Petition against Norton boss gathers pace

Stuart Garner
X The Business Desk

Register for free to receive latest news stories direct to your inbox


Over 3,100 people have signed a petition calling for the Government to force the owner of stricken Norton Motorycles to face questions over the alleged misuse of pension funds.

The move comes after Garner failed to show for a Pensions Ombudsman hearing after being accused of funneling funds into a failing company.

The petition reads: “Stuart Garner, CEO of now bankrupt Norton Motorcycles, used £14m of people’s pension funds he obtained through fraudulent activity to set up three separate pension schemes and used the money to run his business and expensive lifestyle.

“The pension schemes were not protected by the financial authorities because he hadn’t gone through the correct procedures but stated to the pension people involved that he had done all the correct procedures and everyone’s money was safe.

“He used three convicted fraudsters to cold call the pension people [to persuade them to] transfer their money into his schemes from their existing schemes and promised them a great rate on their savings and a tax free cash bonus.

“Mr Garner said he invested all the monies into Norton Motorcycles his company which is against the pension regulators rules that a pension scheme trustee can invest monies solely into their own personal businesses.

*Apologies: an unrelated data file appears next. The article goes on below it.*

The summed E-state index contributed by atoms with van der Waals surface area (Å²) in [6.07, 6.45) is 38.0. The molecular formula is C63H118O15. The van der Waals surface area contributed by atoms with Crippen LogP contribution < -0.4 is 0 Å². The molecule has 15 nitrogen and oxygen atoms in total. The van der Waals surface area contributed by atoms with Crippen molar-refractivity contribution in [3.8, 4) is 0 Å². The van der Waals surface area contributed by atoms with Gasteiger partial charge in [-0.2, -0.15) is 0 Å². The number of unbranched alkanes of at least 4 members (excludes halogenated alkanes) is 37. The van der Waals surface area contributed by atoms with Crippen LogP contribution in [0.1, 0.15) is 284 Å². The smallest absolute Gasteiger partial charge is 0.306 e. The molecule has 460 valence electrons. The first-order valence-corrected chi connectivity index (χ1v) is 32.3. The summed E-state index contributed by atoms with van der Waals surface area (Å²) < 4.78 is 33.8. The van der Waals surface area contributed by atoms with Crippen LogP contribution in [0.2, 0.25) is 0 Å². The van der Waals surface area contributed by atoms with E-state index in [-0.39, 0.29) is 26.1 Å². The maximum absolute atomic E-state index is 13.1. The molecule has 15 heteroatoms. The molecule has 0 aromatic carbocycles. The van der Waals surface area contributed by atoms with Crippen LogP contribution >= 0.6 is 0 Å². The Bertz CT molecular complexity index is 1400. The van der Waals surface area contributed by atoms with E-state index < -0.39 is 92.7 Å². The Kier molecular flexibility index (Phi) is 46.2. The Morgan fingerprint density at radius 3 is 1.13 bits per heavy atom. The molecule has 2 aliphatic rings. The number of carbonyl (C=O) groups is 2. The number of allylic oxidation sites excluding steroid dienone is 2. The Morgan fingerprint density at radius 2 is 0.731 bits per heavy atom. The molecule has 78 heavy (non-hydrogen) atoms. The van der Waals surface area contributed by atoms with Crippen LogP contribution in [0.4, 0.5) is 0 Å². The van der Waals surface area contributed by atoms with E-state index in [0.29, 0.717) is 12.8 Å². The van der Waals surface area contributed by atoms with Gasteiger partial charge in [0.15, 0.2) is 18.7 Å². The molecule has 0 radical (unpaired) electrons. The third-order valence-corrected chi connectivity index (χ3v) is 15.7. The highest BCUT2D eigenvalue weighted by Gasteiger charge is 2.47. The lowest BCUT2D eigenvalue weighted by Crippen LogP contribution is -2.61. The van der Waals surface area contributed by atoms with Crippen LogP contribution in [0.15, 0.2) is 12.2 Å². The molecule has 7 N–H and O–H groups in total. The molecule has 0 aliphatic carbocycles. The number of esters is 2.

“A lot of the monies was used to fund personal lifestyles for his family and close friends including expensive sports cars and artworks for his stately home.

“Since the company is now in administration it seems the people who invested unwillingly knowing the true nature of Mr Garner’s intentions have lost everything.

“Mr Garner needs to be questioned over his conduct and the government have to step in go help the 280-plus people who have lost all their savings.”

The petition needs 10,000 people to sign in order that the Government responds.

Garner, whose firm is in administration, was supposed to answer claims brought by 30 members of three retirement funds he had set up, with names such as Dominator 2012, Donington MC Pension and Commando 2012. It is alleged that he, on more than one occasion, failed to return cash to members when it was due for payment.

Norton slipped into administration after reportedly failing to pay a £300,000 tax bill.